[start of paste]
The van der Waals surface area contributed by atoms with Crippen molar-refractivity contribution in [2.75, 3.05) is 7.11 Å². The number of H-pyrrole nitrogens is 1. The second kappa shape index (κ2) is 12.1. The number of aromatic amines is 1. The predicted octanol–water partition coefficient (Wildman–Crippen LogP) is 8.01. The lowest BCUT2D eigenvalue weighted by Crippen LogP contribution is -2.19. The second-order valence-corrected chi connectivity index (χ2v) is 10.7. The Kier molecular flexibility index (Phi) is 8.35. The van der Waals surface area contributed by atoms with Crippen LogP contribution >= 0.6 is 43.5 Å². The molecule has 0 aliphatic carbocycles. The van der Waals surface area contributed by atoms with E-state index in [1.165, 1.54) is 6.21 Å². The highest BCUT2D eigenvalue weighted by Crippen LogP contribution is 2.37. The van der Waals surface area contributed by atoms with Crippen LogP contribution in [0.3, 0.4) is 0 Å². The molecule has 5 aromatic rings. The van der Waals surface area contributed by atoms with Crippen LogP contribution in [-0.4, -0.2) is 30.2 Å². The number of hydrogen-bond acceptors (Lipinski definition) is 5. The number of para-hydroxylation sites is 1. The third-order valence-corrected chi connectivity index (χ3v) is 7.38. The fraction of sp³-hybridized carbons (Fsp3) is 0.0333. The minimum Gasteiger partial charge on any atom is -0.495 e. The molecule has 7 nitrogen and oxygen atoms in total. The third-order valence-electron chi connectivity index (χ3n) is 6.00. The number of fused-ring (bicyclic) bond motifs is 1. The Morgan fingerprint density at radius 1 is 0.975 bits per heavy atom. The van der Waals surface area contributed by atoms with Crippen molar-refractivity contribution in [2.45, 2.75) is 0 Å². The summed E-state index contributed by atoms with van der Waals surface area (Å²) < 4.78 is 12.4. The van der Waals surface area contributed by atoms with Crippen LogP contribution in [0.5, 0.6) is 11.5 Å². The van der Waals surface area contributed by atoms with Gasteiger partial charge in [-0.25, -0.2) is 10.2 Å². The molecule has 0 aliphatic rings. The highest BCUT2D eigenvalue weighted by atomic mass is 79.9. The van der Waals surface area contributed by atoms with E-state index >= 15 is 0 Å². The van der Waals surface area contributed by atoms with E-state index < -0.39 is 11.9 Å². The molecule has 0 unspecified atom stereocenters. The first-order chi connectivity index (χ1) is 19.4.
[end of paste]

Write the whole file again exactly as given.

The van der Waals surface area contributed by atoms with Crippen molar-refractivity contribution in [2.75, 3.05) is 7.11 Å². The number of H-pyrrole nitrogens is 1. The second kappa shape index (κ2) is 12.1. The number of aromatic amines is 1. The predicted octanol–water partition coefficient (Wildman–Crippen LogP) is 8.01. The lowest BCUT2D eigenvalue weighted by Crippen LogP contribution is -2.19. The second-order valence-corrected chi connectivity index (χ2v) is 10.7. The Kier molecular flexibility index (Phi) is 8.35. The van der Waals surface area contributed by atoms with Crippen LogP contribution >= 0.6 is 43.5 Å². The molecule has 0 aliphatic carbocycles. The van der Waals surface area contributed by atoms with E-state index in [1.165, 1.54) is 6.21 Å². The highest BCUT2D eigenvalue weighted by Crippen LogP contribution is 2.37. The van der Waals surface area contributed by atoms with Crippen LogP contribution in [0.3, 0.4) is 0 Å². The molecule has 5 aromatic rings. The van der Waals surface area contributed by atoms with Crippen LogP contribution in [-0.4, -0.2) is 30.2 Å². The number of hydrogen-bond acceptors (Lipinski definition) is 5. The number of para-hydroxylation sites is 1. The third-order valence-corrected chi connectivity index (χ3v) is 7.38. The fraction of sp³-hybridized carbons (Fsp3) is 0.0333. The minimum Gasteiger partial charge on any atom is -0.495 e. The molecule has 7 nitrogen and oxygen atoms in total. The third-order valence-electron chi connectivity index (χ3n) is 6.00. The number of fused-ring (bicyclic) bond motifs is 1. The Morgan fingerprint density at radius 1 is 0.975 bits per heavy atom. The van der Waals surface area contributed by atoms with Crippen molar-refractivity contribution in [2.45, 2.75) is 0 Å². The summed E-state index contributed by atoms with van der Waals surface area (Å²) < 4.78 is 12.4. The van der Waals surface area contributed by atoms with Crippen LogP contribution in [0.5, 0.6) is 11.5 Å². The van der Waals surface area contributed by atoms with Gasteiger partial charge in [-0.25, -0.2) is 10.2 Å². The molecule has 0 aliphatic rings. The highest BCUT2D eigenvalue weighted by atomic mass is 79.9. The van der Waals surface area contributed by atoms with E-state index >= 15 is 0 Å². The van der Waals surface area contributed by atoms with E-state index < -0.39 is 11.9 Å². The molecule has 0 unspecified atom stereocenters. The first-order chi connectivity index (χ1) is 19.4.